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This is the new standard for UEFI that superseded VESA (BIOS) and UGA (EFI 1.0).


Graphics Output Protocol

It has basically the same functions as VESA, you can query the modes, set the modes. It also provides an efficient BitBlitter function, which you can't use from your OS unfortunately. GOP is an EFI Boot Time Service, meaning you can't access it after you call ExitBootServices(). However, the framebuffer provided by GOP persists, so you can continue to use it for graphics output in your OS.

NOTE: UEFI uses it's own ABI. You can either configure your build environment to use that globally, or you must use a wrapper function. These examples use the latter for compatibility reasons. Omit uefi_call_wrapper if you have configured your build system for the former. See GNU-EFI for more information.

Detecting GOP

As with other UEFI protocols, you have to locate a structure with the function pointers first using the protocol's GUID.

  status = uefi_call_wrapper(BS->LocateProtocol, 3, &gopGuid, NULL, (void**)&gop);
    PrintLn(L"Unable to locate GOP");

GOP is the default protocol, so you should be able to locate it on all UEFI firmware. It can probably only fail if you're on an old EFI (pre-UEFI) machine, like and old iMac or intel Macbook perhaps.

Get the Current Mode

In order to get the mode code for the current video mode, you must set the mode as well to circumvent some buggy UEFI firmware. Otherwise this is done using the QueryMode function, and then gop->Mode->Mode will contain the code (this is a perfect example how badly designed UEFI is. Look: gop->Mode is a struct, while gop->Mode->Mode is a UINTN, yet exactly the same name).

  UINTN SizeOfInfo, numModes, nativeMode;
  status = uefi_call_wrapper(gop->QueryMode, 4, gop, gop->Mode==NULL?0:gop->Mode->Mode, &SizeOfInfo, &info);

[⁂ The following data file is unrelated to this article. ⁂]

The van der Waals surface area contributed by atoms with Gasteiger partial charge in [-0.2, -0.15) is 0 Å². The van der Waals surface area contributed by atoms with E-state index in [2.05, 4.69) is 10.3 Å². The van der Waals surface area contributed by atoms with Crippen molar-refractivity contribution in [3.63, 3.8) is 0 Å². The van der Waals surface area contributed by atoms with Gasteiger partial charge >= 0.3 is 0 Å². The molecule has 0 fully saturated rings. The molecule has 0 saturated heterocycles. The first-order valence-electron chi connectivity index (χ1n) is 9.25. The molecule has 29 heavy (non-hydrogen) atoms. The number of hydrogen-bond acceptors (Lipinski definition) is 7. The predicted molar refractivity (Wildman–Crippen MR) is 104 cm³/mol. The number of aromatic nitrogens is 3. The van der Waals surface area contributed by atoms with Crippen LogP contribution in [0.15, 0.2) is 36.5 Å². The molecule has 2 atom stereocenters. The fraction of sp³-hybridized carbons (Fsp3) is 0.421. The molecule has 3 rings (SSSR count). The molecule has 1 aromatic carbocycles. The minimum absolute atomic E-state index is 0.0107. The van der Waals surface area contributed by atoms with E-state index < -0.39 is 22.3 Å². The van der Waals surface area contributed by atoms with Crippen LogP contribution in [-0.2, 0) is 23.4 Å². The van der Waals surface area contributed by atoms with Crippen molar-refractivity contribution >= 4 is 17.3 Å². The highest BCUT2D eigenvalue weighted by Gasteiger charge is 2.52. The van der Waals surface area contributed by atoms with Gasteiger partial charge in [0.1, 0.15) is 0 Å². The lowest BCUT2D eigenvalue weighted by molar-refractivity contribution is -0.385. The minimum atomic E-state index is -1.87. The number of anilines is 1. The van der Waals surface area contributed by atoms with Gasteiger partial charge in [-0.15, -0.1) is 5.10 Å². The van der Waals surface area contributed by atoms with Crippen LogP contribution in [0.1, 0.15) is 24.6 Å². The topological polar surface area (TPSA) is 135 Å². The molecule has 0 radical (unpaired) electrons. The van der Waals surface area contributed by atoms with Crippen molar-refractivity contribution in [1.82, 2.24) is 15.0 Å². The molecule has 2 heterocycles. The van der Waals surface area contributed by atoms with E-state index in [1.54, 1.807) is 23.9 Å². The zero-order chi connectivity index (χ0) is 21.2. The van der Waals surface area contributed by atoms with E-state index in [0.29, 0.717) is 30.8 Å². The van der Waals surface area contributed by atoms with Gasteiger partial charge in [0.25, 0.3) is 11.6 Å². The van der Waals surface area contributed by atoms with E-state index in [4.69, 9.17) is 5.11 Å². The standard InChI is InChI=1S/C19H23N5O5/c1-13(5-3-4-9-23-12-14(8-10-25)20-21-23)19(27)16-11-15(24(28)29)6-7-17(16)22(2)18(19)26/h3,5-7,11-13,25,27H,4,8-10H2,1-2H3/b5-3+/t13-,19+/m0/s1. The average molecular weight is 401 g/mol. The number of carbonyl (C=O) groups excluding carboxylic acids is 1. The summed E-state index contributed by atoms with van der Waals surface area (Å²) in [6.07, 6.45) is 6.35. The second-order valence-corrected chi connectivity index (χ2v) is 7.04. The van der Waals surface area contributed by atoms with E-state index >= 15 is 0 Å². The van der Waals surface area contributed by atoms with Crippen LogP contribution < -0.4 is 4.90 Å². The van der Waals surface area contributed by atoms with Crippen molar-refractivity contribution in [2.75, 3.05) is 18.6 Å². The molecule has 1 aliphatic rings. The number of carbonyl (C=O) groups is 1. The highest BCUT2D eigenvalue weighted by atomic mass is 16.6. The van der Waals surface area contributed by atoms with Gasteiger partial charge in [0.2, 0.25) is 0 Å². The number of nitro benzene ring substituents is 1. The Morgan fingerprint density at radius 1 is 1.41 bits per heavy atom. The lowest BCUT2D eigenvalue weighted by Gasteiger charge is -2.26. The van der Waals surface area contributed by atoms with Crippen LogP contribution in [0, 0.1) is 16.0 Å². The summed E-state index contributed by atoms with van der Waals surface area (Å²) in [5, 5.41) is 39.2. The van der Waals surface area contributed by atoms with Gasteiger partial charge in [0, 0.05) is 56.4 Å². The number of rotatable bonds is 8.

// this is needed to get the current video mode
  if (status == EFI_NOT_STARTED)
    status = uefi_call_wrapper(gop->SetMode, 2, gop, 0);
  if(EFI_ERROR(status)) {
    PrintLn(L"Unable to get native mode");
  } else {
    nativeMode = gop->Mode->Mode;
    numModes = gop->Mode->MaxMode;

Query Available Video Modes

Similarly to VESA, there's no standard mode codes, rather you have a function to query the available modes. Now you know how many modes there are (numModes above), and which one is currently set (nativeMode). You can iterate on the modes and query the information structure for each:

for (i = 0; i < numModes; i++) {
  status = uefi_call_wrapper(gop->QueryMode, 4, gop, i, &SizeOfInfo, &info);
  PrintLn(L"mode %03d width %d height %d format %x%s",
    i == nativeMode ? "(current)" : ""

Set Video Mode and Get the Framebuffer

This is pretty easy. The mode argument is between 0 and numModes.

  status = uefi_call_wrapper(gop->SetMode, 2, gop, mode);
  if(EFI_ERROR(status)) {
    PrintLn(L"Unable to set mode %03d", mode);
  } else {
    // get framebuffer
    PrintLn(L"Framebuffer address %x size %d, width %d height %d pixelsperline %d",

To get the same value as scanline in VESA (also called commonly pitch in many graphics libraries), you have to multiply PixelsPerScanLine by the number of bytes per pixel. That can be detected by examining the gop->Mode->Info->PixelFormat field. For example with 32 bit packed pixel formats,

  pitch = 4 * gop->Mode->Info->PixelsPerScanLine;

Plotting Pixels

Main article: Drawing In Protected Mode

Now you can use the returned framebuffer exactly the same way as you would with VESA, there's absolutely no difference. To calculate the offset for an (X,Y) coordinate on screen, do pitch*Y+pixelbytes*X. For example for 32 bit true-color (where pixelbytes is 4):

static inline void PlotPixel_32bpp(int x, int y, uint32_t pixel)
   *((uint32_t*)(gop->Mode->FrameBufferBase + 4 * gop->Mode->Info->PixelsPerScanLine * y + 4 * x)) = pixel;

For drawing characters, you can use the same method described in VGA Fonts.

Don't Read From Video Memory

Reading from the video memory is slooow! Use double buffering instead.

See Also


  • VESA - the former video standard

External Links

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